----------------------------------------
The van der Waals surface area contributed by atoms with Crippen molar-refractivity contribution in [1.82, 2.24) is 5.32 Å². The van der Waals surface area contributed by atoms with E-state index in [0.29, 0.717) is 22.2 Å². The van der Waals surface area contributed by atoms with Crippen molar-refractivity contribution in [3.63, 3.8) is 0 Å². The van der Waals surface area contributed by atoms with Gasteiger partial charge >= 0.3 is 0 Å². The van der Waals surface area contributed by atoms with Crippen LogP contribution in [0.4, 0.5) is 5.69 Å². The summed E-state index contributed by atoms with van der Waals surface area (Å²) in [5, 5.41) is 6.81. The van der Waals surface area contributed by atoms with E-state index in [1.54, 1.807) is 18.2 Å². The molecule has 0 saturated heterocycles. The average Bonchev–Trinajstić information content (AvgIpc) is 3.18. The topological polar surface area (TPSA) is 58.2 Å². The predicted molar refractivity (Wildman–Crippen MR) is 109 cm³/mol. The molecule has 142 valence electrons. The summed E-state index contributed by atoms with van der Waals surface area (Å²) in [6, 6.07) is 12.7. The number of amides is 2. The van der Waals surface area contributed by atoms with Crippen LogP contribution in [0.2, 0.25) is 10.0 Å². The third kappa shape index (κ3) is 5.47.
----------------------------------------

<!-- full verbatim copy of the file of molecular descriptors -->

The van der Waals surface area contributed by atoms with Crippen molar-refractivity contribution in [1.82, 2.24) is 5.32 Å². The van der Waals surface area contributed by atoms with E-state index in [0.29, 0.717) is 22.2 Å². The van der Waals surface area contributed by atoms with Crippen molar-refractivity contribution in [3.63, 3.8) is 0 Å². The van der Waals surface area contributed by atoms with Gasteiger partial charge >= 0.3 is 0 Å². The van der Waals surface area contributed by atoms with Crippen LogP contribution in [0.4, 0.5) is 5.69 Å². The summed E-state index contributed by atoms with van der Waals surface area (Å²) in [5, 5.41) is 6.81. The van der Waals surface area contributed by atoms with E-state index in [1.54, 1.807) is 18.2 Å². The molecule has 0 saturated heterocycles. The average Bonchev–Trinajstić information content (AvgIpc) is 3.18. The topological polar surface area (TPSA) is 58.2 Å². The predicted molar refractivity (Wildman–Crippen MR) is 109 cm³/mol. The molecule has 142 valence electrons. The summed E-state index contributed by atoms with van der Waals surface area (Å²) in [6, 6.07) is 12.7. The number of amides is 2. The van der Waals surface area contributed by atoms with Crippen LogP contribution in [0.2, 0.25) is 10.0 Å². The third kappa shape index (κ3) is 5.47.